Wikimedia Commons // Public Domain

The gravenche was a species of freshwater fish native only to Lake Geneva, one of the Alpine lakes that straddle the border between France and Switzerland. The fish were apparently once so common in the lake that it alone accounted for two-thirds of all of the fish caught in Lake Geneva. Due to overfishing, the population of gravenche (Coregonus hiemalis) began to decrease rapidly in the early 20th century; the last known sighting was in 1950, and the species is now considered extinct.


Study of a great auk, circa 1910.
Hulton Archive, Getty Images

The penguin-like great auk was a large, flightless seabird once native to the entire North Atlantic Ocean, from Greenland and eastern Canada to the British Isles and the westernmost coasts of Europe. The birds were highly prized for their light and fluffy down, which was used as a stuffing for pillows and mattresses. And like the dodo, the fact that the birds were flightless made hunting and capturing them easy. The European population was almost entirely eradicated by the late 1600s, leading to one of the earliest environmental protection laws in history, passed by the British Parliament in 1770s, that prohibited killing the auks in Great Britain. Sadly, it was too late. As the birds became scarcer, demand for their feathers, meat and pelts increased, and the last two breeding birds were unceremoniously strangled to death on their nest by a pair of Icelandic hunters in 1844, while a third man stamped on the single egg that the female had been incubating.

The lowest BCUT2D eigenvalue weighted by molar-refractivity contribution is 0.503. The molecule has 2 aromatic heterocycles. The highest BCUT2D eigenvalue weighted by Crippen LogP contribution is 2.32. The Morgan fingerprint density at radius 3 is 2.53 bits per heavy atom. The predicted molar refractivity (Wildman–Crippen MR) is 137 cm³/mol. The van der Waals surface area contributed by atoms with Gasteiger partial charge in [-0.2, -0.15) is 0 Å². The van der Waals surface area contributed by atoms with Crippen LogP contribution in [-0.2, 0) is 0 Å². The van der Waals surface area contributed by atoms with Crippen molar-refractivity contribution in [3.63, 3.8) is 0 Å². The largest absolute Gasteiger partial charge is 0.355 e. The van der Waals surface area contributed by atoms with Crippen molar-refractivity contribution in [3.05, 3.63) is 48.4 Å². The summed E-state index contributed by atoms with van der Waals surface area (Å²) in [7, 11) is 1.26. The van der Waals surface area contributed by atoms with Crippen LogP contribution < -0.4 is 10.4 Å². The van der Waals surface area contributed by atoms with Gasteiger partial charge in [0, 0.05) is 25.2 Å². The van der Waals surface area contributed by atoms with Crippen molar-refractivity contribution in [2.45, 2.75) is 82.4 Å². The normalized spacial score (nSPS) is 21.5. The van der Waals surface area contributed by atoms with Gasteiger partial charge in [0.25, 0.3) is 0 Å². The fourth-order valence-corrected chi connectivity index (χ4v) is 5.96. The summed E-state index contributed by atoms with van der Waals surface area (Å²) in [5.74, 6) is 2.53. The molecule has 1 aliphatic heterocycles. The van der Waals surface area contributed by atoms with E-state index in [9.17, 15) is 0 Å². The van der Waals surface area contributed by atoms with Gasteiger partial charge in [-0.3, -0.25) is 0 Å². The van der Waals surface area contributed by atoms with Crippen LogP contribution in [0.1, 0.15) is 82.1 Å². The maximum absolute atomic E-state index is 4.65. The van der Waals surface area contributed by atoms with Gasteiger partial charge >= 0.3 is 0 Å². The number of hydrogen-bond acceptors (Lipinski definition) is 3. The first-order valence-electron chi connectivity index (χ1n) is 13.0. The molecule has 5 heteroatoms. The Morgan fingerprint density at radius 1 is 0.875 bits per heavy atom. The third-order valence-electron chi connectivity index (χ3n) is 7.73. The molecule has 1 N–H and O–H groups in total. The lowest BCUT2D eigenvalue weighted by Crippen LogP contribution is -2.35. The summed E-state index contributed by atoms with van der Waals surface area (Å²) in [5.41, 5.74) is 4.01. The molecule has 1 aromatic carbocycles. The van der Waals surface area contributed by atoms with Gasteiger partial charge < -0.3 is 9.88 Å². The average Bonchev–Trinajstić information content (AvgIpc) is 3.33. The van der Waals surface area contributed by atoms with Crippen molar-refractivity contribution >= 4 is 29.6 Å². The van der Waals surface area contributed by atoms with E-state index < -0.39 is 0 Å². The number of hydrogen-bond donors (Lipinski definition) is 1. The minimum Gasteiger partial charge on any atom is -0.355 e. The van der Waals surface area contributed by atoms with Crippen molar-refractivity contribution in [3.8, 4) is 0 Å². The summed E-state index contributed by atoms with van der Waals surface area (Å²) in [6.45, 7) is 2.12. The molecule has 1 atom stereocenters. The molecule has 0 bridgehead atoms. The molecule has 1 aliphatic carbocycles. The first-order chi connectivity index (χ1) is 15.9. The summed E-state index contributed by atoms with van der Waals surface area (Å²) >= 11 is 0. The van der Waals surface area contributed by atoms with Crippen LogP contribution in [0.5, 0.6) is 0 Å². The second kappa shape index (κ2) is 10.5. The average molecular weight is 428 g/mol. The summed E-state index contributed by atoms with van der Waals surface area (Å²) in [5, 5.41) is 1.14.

Three Heath Hens
Game Birds, Wild-Fowl and Shore Birds of Massachusetts and Adjacent States, Massachusetts State Board Agriculture, Wikimedia Commons // Public Domain